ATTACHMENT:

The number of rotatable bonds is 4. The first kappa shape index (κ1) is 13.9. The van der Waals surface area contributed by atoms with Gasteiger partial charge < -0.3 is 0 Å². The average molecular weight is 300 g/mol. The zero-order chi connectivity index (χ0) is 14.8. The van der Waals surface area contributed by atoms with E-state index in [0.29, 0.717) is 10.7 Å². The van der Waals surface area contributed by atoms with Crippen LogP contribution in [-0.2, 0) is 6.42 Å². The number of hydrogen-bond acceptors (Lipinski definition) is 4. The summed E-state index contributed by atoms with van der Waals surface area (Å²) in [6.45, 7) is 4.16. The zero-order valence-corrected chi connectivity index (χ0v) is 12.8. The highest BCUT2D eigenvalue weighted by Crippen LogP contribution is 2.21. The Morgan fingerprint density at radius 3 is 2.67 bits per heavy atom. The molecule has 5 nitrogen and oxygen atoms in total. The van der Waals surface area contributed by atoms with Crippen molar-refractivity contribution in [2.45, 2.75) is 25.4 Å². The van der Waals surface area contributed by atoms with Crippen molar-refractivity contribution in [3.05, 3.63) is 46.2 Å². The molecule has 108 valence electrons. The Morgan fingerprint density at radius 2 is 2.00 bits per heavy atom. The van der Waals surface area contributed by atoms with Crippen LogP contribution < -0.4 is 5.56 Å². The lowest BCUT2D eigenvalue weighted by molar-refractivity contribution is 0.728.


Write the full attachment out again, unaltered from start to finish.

The number of rotatable bonds is 4. The first kappa shape index (κ1) is 13.9. The van der Waals surface area contributed by atoms with Gasteiger partial charge < -0.3 is 0 Å². The average molecular weight is 300 g/mol. The zero-order chi connectivity index (χ0) is 14.8. The van der Waals surface area contributed by atoms with E-state index in [0.29, 0.717) is 10.7 Å². The van der Waals surface area contributed by atoms with Crippen LogP contribution in [-0.2, 0) is 6.42 Å². The number of hydrogen-bond acceptors (Lipinski definition) is 4. The summed E-state index contributed by atoms with van der Waals surface area (Å²) in [6.45, 7) is 4.16. The zero-order valence-corrected chi connectivity index (χ0v) is 12.8. The highest BCUT2D eigenvalue weighted by Crippen LogP contribution is 2.21. The Morgan fingerprint density at radius 3 is 2.67 bits per heavy atom. The molecule has 5 nitrogen and oxygen atoms in total. The van der Waals surface area contributed by atoms with Crippen molar-refractivity contribution in [2.45, 2.75) is 25.4 Å². The van der Waals surface area contributed by atoms with Crippen molar-refractivity contribution in [3.05, 3.63) is 46.2 Å². The molecule has 108 valence electrons. The Morgan fingerprint density at radius 2 is 2.00 bits per heavy atom. The van der Waals surface area contributed by atoms with Crippen LogP contribution < -0.4 is 5.56 Å². The lowest BCUT2D eigenvalue weighted by molar-refractivity contribution is 0.728.